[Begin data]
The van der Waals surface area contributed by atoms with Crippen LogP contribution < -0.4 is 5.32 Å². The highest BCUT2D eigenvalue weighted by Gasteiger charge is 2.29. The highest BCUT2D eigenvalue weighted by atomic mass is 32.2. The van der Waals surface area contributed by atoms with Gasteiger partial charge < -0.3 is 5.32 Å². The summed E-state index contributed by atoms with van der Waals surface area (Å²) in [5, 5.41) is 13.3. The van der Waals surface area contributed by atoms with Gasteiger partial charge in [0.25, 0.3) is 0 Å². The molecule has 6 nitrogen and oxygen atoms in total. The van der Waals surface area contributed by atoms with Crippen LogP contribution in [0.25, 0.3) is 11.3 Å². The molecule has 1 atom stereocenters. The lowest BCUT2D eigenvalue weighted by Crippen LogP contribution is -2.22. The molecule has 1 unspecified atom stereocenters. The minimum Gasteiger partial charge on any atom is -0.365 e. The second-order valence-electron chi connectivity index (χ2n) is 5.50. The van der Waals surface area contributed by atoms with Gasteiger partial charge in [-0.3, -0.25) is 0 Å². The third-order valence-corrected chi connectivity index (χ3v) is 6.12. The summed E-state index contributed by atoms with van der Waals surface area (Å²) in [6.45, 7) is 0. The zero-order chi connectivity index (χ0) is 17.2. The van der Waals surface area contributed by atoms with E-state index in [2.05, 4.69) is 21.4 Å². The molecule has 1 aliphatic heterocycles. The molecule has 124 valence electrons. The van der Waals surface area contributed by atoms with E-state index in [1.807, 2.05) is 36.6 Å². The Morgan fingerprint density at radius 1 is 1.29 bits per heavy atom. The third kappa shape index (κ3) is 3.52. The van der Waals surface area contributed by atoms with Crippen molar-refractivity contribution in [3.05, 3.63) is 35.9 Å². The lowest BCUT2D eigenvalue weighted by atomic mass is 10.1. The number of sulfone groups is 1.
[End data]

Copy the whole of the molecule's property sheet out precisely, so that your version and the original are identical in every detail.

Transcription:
The van der Waals surface area contributed by atoms with Crippen LogP contribution < -0.4 is 5.32 Å². The highest BCUT2D eigenvalue weighted by Gasteiger charge is 2.29. The highest BCUT2D eigenvalue weighted by atomic mass is 32.2. The van der Waals surface area contributed by atoms with Gasteiger partial charge < -0.3 is 5.32 Å². The summed E-state index contributed by atoms with van der Waals surface area (Å²) in [5, 5.41) is 13.3. The van der Waals surface area contributed by atoms with Gasteiger partial charge in [0.25, 0.3) is 0 Å². The molecule has 6 nitrogen and oxygen atoms in total. The van der Waals surface area contributed by atoms with Crippen LogP contribution in [0.25, 0.3) is 11.3 Å². The molecule has 1 atom stereocenters. The lowest BCUT2D eigenvalue weighted by Crippen LogP contribution is -2.22. The molecule has 1 unspecified atom stereocenters. The minimum Gasteiger partial charge on any atom is -0.365 e. The second-order valence-electron chi connectivity index (χ2n) is 5.50. The van der Waals surface area contributed by atoms with Gasteiger partial charge in [-0.3, -0.25) is 0 Å². The third-order valence-corrected chi connectivity index (χ3v) is 6.12. The summed E-state index contributed by atoms with van der Waals surface area (Å²) in [6.45, 7) is 0. The zero-order chi connectivity index (χ0) is 17.2. The van der Waals surface area contributed by atoms with E-state index in [2.05, 4.69) is 21.4 Å². The molecule has 1 aliphatic heterocycles. The molecule has 124 valence electrons. The van der Waals surface area contributed by atoms with E-state index in [1.807, 2.05) is 36.6 Å². The Morgan fingerprint density at radius 1 is 1.29 bits per heavy atom. The third kappa shape index (κ3) is 3.52. The van der Waals surface area contributed by atoms with Crippen molar-refractivity contribution in [3.05, 3.63) is 35.9 Å². The lowest BCUT2D eigenvalue weighted by atomic mass is 10.1. The number of sulfone groups is 1.